We'll start with what you SHOULD do-
- Dress warm (it's better to overheat than to freeze and your shots will reflect this!)
- Buy some Swany Toaster mittens. (These have a liner with a zip out side, just zip the side and you keep the mittens on, but still have the warmth of the thin liner while you shoot.)
- Over-expose your images by and average of 0.7 because snow will look gray otherwise.
- Stand far enough away from the skier's line to not get hit, but also get as close as you are comfortable with.
- Use a comfortable backpack that has plenty of padding for your camera in case you fall.
- Go wide and close to capture the element as well as the athlete.
- Use your zoom when conditions are not safe enough to be in close.
- Shoot on sunny and partly cloudy days.
- Research the types of photos that editors and companies are purchasing from other photographers. This will give you some idea of what they are looking for.
- Show at least the takeoff, or the landing, or both of a feature.
- Zoom in close on small details (putting ski's on, standing at the top of a line)
- Rely on Continuous Auto-Focus for head-on powder skiing shots.
- Rely on Pre-Focus for Cliff's, jumps, and rails. (anything you have a point of reference to establish pre-focus.)
- Use skis to get around. Snowboards work, but it's much tougher to reposition on a snowboard.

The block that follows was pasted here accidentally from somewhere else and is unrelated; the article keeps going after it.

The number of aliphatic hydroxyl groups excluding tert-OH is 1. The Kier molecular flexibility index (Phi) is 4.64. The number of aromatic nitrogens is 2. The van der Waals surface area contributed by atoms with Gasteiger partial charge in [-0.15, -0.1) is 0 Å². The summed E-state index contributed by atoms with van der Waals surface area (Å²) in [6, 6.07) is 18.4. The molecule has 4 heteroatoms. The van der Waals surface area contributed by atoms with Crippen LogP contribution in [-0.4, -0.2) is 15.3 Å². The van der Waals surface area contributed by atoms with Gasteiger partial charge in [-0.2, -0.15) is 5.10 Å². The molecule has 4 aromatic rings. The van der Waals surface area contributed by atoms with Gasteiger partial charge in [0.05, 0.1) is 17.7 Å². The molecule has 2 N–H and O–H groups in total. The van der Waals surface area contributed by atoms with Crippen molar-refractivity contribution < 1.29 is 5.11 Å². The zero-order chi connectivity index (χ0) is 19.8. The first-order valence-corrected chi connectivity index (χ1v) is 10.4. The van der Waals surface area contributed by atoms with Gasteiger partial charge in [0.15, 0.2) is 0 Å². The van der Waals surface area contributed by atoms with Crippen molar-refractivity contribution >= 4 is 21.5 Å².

- Take an avalanche training course and learn where it is safest to stand. As a photographer you are in a dangerous position with a skier above you, if he triggers a slide, you could get buried.
- Wear an AvaLung, it disperses your carbon dioxide exhalations behind you, and lets you survive under the snow for up to 2 hours!
- Wear a beacon to be found if a slide occurs.
- Carry a shovel to dig out the athlete if they are involved in a slide.- Capture other part's of the ski day where there is no real action. Lifestyle shots will sell through stock agencies.
- Listen to what the athlete thinks will look best. They probably know the tricks better then you.
Here's what you SHOULD NOT do-
- Zoom in on an athlete in midair without showing takeoff, landing, or scenery. (There are MILLIONS of these shots out there and photo editors are not looking for this.
- Alway's rely on a telephoto (again, too many photographers do this and your work will not be unique.)
- Trust your safety in avalanche country to the opinions of your skiers (If it doesn't seem safe don't do it!)
-Weigh yourself down with too much gear. (traveling lightly makes life easy!)
- Waste your time shooting too much when it is gray and not snowing outside (These shots won't sell, they are however good practice.)
- Shoot powder shots in areas that have lots of tracks. (People like to imagine skiing down an untracked field when they see a photo, and tracks will ruin this vibe.)
- Rely on Continuous Auto-Focus for cliffs, jumps, and rails. It's better to pre-set a point and stick with it.
- Run the athlete around and have them hit features they are not comfortable with.
- Spend time shooting on days when the snow is crappy. Get some office work finished, or head out and ski for the fun of it.
- Talk condescendingly to the athlete. You'll get better photos if you work with, and not against the athlete.
- Wear cotton, you will freeze.
- Hit anything too crazy with your camera on you, you don't want to break it!
I'll add more details as I think of them. But for now I think this is a good starting point for aspiring skiing photographers.
If you have something you'd like to add, please e-mail me at firstname.lastname@example.org
That's the BUZZ for today! Please check back soon for more!